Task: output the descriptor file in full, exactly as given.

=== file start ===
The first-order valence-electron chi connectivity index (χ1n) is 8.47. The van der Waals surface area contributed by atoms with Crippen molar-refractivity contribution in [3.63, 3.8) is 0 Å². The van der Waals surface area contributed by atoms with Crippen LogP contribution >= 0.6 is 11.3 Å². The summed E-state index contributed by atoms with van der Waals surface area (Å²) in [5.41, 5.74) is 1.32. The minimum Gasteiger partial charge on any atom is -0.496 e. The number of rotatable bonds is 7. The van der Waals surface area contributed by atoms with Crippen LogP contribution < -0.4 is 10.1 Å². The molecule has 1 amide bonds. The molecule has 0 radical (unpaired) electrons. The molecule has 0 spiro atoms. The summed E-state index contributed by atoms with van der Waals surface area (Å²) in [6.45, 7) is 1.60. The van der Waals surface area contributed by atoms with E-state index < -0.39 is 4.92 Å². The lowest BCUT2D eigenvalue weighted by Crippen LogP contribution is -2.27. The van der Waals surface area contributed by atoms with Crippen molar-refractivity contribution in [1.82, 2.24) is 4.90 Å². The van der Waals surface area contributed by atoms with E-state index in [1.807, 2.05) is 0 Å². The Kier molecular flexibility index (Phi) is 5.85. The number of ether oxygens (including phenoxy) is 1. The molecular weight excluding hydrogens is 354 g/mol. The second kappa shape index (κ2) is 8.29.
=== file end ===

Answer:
The first-order valence-electron chi connectivity index (χ1n) is 8.47. The van der Waals surface area contributed by atoms with Crippen molar-refractivity contribution in [3.63, 3.8) is 0 Å². The van der Waals surface area contributed by atoms with Crippen LogP contribution >= 0.6 is 11.3 Å². The summed E-state index contributed by atoms with van der Waals surface area (Å²) in [5.41, 5.74) is 1.32. The minimum Gasteiger partial charge on any atom is -0.496 e. The number of rotatable bonds is 7. The van der Waals surface area contributed by atoms with Crippen LogP contribution < -0.4 is 10.1 Å². The molecule has 1 amide bonds. The molecule has 0 radical (unpaired) electrons. The molecule has 0 spiro atoms. The summed E-state index contributed by atoms with van der Waals surface area (Å²) in [6.45, 7) is 1.60. The van der Waals surface area contributed by atoms with E-state index < -0.39 is 4.92 Å². The lowest BCUT2D eigenvalue weighted by Crippen LogP contribution is -2.27. The van der Waals surface area contributed by atoms with Crippen molar-refractivity contribution in [1.82, 2.24) is 4.90 Å². The van der Waals surface area contributed by atoms with E-state index in [1.807, 2.05) is 0 Å². The Kier molecular flexibility index (Phi) is 5.85. The number of ether oxygens (including phenoxy) is 1. The molecular weight excluding hydrogens is 354 g/mol. The second kappa shape index (κ2) is 8.29.